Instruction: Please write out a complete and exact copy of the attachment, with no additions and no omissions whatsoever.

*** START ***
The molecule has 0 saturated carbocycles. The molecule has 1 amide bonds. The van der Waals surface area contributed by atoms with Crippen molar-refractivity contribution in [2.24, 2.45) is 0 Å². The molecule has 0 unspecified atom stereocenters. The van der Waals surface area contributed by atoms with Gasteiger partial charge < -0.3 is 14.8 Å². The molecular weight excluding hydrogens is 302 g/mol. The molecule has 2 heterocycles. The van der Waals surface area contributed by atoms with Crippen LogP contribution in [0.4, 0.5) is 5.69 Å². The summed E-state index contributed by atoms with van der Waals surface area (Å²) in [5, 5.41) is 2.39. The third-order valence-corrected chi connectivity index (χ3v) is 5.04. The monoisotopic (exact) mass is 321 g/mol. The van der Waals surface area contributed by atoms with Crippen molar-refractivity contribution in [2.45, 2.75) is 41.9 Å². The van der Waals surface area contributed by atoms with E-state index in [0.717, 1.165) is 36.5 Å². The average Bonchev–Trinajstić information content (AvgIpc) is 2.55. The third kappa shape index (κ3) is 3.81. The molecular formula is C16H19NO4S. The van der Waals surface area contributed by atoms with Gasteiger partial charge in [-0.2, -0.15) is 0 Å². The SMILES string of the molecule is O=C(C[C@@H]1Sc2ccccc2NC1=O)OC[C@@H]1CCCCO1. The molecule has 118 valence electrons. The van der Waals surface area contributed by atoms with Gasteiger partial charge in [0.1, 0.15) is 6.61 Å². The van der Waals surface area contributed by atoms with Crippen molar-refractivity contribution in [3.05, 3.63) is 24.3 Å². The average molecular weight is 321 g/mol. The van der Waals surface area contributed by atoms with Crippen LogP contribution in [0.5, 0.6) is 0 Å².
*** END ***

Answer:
The molecule has 0 saturated carbocycles. The molecule has 1 amide bonds. The van der Waals surface area contributed by atoms with Crippen molar-refractivity contribution in [2.24, 2.45) is 0 Å². The molecule has 0 unspecified atom stereocenters. The van der Waals surface area contributed by atoms with Gasteiger partial charge < -0.3 is 14.8 Å². The molecular weight excluding hydrogens is 302 g/mol. The molecule has 2 heterocycles. The van der Waals surface area contributed by atoms with Crippen LogP contribution in [0.4, 0.5) is 5.69 Å². The summed E-state index contributed by atoms with van der Waals surface area (Å²) in [5, 5.41) is 2.39. The third-order valence-corrected chi connectivity index (χ3v) is 5.04. The monoisotopic (exact) mass is 321 g/mol. The van der Waals surface area contributed by atoms with Crippen molar-refractivity contribution in [2.45, 2.75) is 41.9 Å². The van der Waals surface area contributed by atoms with E-state index in [0.717, 1.165) is 36.5 Å². The average Bonchev–Trinajstić information content (AvgIpc) is 2.55. The third kappa shape index (κ3) is 3.81. The molecular formula is C16H19NO4S. The van der Waals surface area contributed by atoms with Gasteiger partial charge in [-0.2, -0.15) is 0 Å². The SMILES string of the molecule is O=C(C[C@@H]1Sc2ccccc2NC1=O)OC[C@@H]1CCCCO1. The molecule has 118 valence electrons. The van der Waals surface area contributed by atoms with Gasteiger partial charge in [0.1, 0.15) is 6.61 Å². The van der Waals surface area contributed by atoms with Crippen molar-refractivity contribution in [3.05, 3.63) is 24.3 Å². The average molecular weight is 321 g/mol. The van der Waals surface area contributed by atoms with Crippen LogP contribution in [0.5, 0.6) is 0 Å².